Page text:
I loved the struggles of both lead characters, Zoey and Doug. I love that Echols doesn’t write perfect characters, because the level of perfection in many (most?) YA books drives me bonkers! It’s a rite of passage for teenage guys to screw up in the romance department, and I find her heroes all the more endearing because they actually do screw up sometimes.
Ethnicity plays a part in this story, and this was a situation that is so different to my experiences in Australia! While I know being Asian isn’t anything unusual in most places in the United States, it is where Forget You is set. Two of my closest friends growing up were Indian and Chinese – I just can’t imagine growing up without being immersed in many other cultures.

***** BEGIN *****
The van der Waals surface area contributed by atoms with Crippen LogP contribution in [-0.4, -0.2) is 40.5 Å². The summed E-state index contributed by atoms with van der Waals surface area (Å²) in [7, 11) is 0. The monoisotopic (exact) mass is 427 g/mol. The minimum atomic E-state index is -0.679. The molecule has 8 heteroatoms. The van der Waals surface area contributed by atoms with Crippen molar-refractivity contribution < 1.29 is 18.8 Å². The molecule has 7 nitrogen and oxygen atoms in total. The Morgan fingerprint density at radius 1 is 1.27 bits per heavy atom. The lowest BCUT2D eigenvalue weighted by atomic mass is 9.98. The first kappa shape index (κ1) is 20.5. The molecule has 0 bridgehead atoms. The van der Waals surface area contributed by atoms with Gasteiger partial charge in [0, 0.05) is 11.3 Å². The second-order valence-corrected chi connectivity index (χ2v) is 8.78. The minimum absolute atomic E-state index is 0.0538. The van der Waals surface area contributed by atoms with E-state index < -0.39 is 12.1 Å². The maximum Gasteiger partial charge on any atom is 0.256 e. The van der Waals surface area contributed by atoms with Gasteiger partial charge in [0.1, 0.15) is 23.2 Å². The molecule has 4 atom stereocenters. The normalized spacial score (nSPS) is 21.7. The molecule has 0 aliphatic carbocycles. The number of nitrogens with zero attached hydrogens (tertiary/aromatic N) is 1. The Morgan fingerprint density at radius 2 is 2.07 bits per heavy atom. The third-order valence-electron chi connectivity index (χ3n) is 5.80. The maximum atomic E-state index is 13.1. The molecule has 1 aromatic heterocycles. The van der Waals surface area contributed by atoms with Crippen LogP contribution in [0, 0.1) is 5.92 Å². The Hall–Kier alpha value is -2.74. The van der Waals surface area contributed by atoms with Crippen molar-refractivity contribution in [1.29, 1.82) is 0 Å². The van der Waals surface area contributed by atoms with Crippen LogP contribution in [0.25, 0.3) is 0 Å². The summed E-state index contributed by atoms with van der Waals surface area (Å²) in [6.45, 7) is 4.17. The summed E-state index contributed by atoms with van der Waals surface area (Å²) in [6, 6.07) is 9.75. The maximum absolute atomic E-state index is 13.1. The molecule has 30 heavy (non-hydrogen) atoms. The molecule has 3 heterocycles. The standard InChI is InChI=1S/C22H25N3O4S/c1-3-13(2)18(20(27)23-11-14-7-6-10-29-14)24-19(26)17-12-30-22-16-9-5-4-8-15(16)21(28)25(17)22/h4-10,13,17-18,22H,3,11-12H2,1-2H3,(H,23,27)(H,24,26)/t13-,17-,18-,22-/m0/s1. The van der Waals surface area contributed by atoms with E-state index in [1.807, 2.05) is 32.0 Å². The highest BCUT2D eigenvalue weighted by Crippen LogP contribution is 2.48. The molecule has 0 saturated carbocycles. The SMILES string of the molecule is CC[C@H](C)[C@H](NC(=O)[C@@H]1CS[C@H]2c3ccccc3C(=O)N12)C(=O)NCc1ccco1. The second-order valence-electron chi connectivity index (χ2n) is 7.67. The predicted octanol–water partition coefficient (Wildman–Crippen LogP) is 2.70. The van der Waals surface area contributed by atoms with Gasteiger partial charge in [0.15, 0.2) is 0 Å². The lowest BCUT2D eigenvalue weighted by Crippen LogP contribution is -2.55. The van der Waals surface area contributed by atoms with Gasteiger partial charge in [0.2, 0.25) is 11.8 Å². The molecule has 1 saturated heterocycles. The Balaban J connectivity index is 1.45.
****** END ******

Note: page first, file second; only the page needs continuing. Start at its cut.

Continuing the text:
The references to sushi annoyed me though - is the ‘sushi is raw fish’ myth ever going to go away?!
Forget You was a great book. I’m constantly searching for more like this one.
Though sometimes very smart, the writing style of this book is fairly difficult to read. The book is written as if someone has taken a tranNot for me.
Though sometimes very smart, the writing style of this book is fairly difficult to read. The book is written as if someone has taken a transcript from a movie: there’s hardly any indication of who is talking. Sometimes the dialogue would go back and forth for a few pages at a time before we were told which characters were involved in the conversation. It was especially unfortunate because some of the dialogue was witty and funny.
However, the way the teenagers in the story talked was unrealistic:
“People don’t always want to be the guardian for someone else’s intimacies.”
“Did it just come to you or was it by design.”